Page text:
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Alzheimer’s Behavior: Patient’s or Caregiver’s Problem?

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“One big reason these behaviors are ‘unwanted’ is because they disrupt your life,” points out Ms. Rubinstein, author of the new book, Alzheimer’s Disease and Other Dementia’s: The Caregiver’s Complete Survival Guide. “Sure, many behaviors are unhealthy and dangerous for you and your loved one. Other times, though, it’s not the actual behavior that’s causing so much trouble—it’s our reaction to that behavior, based on the mindset we’ve locked ourselves into.”

She says we believe that the way we think things should be is the only way (or at least the only right way). Thus, we limit our own options when it comes to dealing with the patient. What’s more, we don’t want our relationship with the person to change—and these behaviors are 24/7 evidence that it has changed…dramatically and forever.

Ms. Rubinstein speaks from firsthand knowledge. In addition to her 26 years as a licensed clinical social worker and geriatric care manager, she also served as a primary caregiver for 16 years after her own mother was diagnosed with dementia.

“Sometimes, the new normal is more a problem for you than for your parent. For instance, you—not your loved one—are the person who tends to get upset when the same question is asked over and over again. I’m not saying it’s easy, but the best thing to do is get into the patient’s world and provide the answer over and over again.”

Ms. Rubinstein shared with some common behaviors that baffle and frustrate caregivers—and gave practical advice on how to handle them – while keeping your sanity.

Read more:
When a Senior Can’t Remember the Story, Let Them Make It Up
A Kids-Eye View of Alzheimer’s
“My Mom Has Dementia and Is Telling Lies About Me”

Is Alzheimer’s Behavior the Patient’s Problem…or the Caregiver’s? originally appeared on Visit for more information on Alzheimer’s and Dementia.


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12:05AM PDT on Jul 11, 2015

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7:48AM PST on Nov 24, 2011

What a silly question. Obviously, everybody is hurt by Alzheimer's. Do you think people enjoy being paranoid or forgetting things?

Care2, please broaden your text block so articles can be read on no more than 2 pages. You have reached the tipping point- people are so tired of forced exposure to multiple pages of ads that they are just not going to bother reading the 2nd page.

8:34PM PST on Nov 23, 2011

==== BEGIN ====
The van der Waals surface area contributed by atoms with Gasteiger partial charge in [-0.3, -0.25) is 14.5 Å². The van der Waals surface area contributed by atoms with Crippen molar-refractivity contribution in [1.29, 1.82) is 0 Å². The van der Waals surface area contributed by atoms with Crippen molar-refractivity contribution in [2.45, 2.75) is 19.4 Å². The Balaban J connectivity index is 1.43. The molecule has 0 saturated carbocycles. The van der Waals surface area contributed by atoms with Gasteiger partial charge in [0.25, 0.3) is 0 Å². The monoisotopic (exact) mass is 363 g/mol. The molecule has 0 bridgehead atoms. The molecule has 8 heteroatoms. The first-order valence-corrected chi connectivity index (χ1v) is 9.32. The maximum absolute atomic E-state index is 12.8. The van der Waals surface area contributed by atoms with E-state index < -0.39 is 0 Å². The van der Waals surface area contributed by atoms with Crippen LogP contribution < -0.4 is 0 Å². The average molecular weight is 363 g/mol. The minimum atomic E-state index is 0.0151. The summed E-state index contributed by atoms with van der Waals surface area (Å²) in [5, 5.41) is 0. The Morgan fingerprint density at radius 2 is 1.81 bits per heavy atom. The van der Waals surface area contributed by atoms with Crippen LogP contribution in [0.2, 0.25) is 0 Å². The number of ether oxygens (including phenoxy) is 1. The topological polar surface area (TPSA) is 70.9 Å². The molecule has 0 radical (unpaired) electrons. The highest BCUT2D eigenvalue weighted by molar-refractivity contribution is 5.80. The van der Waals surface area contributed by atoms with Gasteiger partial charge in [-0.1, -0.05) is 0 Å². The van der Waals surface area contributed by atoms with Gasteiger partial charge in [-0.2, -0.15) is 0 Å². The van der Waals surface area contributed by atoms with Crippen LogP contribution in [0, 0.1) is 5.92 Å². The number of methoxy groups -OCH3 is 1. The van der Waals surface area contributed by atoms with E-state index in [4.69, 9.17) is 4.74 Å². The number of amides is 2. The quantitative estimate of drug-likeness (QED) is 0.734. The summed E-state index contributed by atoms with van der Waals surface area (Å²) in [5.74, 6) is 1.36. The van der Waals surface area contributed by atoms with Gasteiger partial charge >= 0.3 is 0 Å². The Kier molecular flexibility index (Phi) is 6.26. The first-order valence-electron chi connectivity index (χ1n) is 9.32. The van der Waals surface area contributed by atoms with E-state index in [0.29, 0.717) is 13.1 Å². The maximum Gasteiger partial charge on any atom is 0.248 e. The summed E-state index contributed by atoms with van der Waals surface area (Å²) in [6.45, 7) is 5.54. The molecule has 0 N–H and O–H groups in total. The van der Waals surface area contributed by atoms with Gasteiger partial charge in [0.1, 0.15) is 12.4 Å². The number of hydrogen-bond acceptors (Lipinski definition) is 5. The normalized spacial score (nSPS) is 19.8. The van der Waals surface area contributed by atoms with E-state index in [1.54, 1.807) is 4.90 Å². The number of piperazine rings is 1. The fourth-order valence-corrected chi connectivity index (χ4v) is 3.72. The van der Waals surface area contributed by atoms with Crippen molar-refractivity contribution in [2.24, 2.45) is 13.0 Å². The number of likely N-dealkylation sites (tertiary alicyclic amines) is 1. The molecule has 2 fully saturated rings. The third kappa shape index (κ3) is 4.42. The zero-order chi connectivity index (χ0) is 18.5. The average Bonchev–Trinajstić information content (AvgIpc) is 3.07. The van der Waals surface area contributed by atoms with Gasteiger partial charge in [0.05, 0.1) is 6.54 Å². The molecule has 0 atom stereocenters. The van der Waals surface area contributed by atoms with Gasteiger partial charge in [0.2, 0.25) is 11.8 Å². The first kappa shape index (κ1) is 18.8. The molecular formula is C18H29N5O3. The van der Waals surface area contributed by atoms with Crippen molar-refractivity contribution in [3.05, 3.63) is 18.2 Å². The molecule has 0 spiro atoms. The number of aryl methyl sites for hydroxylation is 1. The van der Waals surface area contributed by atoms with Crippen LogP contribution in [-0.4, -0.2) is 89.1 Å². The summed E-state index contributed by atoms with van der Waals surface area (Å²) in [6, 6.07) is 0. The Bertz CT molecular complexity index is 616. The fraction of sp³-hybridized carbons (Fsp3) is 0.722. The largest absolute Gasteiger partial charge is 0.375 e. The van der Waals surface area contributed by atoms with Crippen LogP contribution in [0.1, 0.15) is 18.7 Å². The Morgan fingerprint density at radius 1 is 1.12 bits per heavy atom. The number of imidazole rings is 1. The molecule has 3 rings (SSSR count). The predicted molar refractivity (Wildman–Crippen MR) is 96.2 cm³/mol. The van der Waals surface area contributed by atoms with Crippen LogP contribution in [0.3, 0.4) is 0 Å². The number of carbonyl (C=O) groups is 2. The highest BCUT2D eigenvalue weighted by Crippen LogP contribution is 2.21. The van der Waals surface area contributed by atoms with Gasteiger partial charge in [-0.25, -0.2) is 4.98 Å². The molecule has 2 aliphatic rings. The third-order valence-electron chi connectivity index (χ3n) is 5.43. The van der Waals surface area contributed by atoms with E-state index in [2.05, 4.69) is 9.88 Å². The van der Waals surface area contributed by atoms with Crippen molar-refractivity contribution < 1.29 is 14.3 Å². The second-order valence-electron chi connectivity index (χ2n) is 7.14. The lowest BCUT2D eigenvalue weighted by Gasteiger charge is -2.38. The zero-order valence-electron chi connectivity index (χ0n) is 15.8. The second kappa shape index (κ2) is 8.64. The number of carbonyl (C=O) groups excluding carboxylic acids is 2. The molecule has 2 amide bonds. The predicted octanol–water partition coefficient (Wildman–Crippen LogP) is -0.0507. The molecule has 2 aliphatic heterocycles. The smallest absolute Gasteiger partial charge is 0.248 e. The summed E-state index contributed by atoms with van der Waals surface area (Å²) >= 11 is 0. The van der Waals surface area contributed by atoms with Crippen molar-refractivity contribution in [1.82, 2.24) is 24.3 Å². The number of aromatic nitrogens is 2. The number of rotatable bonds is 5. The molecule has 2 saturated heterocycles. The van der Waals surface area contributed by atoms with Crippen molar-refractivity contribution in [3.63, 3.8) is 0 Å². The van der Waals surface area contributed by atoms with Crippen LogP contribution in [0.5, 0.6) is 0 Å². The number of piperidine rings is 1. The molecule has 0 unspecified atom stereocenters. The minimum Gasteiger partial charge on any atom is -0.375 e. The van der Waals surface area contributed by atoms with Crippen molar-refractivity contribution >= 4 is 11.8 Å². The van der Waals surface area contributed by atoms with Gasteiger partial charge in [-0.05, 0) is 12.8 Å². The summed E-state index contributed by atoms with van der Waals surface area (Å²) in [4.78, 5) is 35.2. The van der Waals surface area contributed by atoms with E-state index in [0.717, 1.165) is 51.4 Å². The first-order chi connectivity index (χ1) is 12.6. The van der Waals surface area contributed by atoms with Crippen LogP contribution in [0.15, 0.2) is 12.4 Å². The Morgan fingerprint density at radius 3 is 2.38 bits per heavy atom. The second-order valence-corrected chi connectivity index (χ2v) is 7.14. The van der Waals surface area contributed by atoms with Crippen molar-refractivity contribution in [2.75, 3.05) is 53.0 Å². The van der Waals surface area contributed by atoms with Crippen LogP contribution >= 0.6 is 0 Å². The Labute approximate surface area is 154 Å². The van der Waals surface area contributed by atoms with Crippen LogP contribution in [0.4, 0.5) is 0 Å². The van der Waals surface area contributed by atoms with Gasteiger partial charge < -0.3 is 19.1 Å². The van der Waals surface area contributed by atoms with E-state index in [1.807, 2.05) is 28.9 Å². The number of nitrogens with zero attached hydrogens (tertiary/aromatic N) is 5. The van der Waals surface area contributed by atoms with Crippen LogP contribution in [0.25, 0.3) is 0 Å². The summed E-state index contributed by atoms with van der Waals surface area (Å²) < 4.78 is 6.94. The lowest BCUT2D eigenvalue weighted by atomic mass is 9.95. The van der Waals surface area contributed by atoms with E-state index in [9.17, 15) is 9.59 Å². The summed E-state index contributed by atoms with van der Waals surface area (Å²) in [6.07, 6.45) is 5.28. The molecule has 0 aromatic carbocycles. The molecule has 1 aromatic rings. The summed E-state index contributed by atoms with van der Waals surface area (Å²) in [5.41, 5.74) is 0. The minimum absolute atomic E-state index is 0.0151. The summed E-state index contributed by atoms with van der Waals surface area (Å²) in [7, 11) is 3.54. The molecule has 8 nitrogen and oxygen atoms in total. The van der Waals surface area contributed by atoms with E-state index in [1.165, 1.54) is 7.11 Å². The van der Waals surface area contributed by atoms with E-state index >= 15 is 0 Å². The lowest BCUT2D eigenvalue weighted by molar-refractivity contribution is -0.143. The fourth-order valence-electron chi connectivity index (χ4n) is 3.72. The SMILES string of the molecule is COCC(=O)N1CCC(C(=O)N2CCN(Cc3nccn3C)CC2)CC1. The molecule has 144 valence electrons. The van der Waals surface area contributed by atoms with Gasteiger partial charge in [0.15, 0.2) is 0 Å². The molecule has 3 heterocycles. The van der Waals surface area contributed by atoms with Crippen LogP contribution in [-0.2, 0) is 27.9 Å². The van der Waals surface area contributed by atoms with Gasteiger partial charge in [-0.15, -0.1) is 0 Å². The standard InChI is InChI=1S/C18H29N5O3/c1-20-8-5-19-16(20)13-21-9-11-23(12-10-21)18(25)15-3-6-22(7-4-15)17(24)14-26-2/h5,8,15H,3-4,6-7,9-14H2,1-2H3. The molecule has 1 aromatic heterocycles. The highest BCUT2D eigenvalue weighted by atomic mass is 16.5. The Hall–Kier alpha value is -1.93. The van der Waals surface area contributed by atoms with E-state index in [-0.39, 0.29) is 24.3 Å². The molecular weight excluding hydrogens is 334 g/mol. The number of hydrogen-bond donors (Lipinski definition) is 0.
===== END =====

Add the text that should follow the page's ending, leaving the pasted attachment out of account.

So what *do* you say when you or someone else working with your mother is accused of stealing, or harming her, etc.? I was really hoping this article would offer some help on that one but it didn't.

1:46PM PST on Nov 23, 2011

such a sad illness:(

12:49PM PST on Nov 23, 2011

I cared for a number of people who are in the beginning stages of Alzheimers ...its sad to see it happening. Your article is very insightful...thanks for posting.

8:32AM PST on Nov 23, 2011

Comments were a great addition to a good post. Thank you all.

6:08AM PST on Nov 23, 2011

Alzhimer's is actually a form of dementia.I work in the health care field,and this has included working with people affected by this.What is happening is they are losing portions of their brain.It's gone,that is why they don't remember.The behaviors are understandable-How would you feel if you found yourself somewhere with who you thought were strangers,and they were telling you to do things that seemed illogical to you?It is important to educate yourself as to how to understand and care for them.It is not easy.

5:35AM PST on Nov 23, 2011

Thanks for sharing!

4:53AM PST on Nov 23, 2011

New Report Says over 10 Million Americans Will soon Develop Alzheimer’s disease

Every 22 seconds in the world and every 71 seconds in this country, someone is diagnosed with Alzheimer’s disease, and a startling new report out today from the Alzheimer’s Association predicts that one out of every eight baby boomers — or over 10 million Americans — is expected to develop the disease sometime in the near future.

4:51AM PST on Nov 23, 2011

Don’t be on your ownsome

Try to make as many new friends as possible now. It gets harder as you get older.
Stay in touch or get back in touch with relatives.
If you have a choice, choose to live close to friends and family.
Stay physically active, especially in group exercise programmes.
Participate in community and club events.
Volunteer your services at schools, libraries, and churches.
Learn or develop computer skills to stay in touch with others your age.

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Disclaimer: The views expressed above are solely those of the author and may not reflect those of
Care2, Inc., its employees or advertisers.


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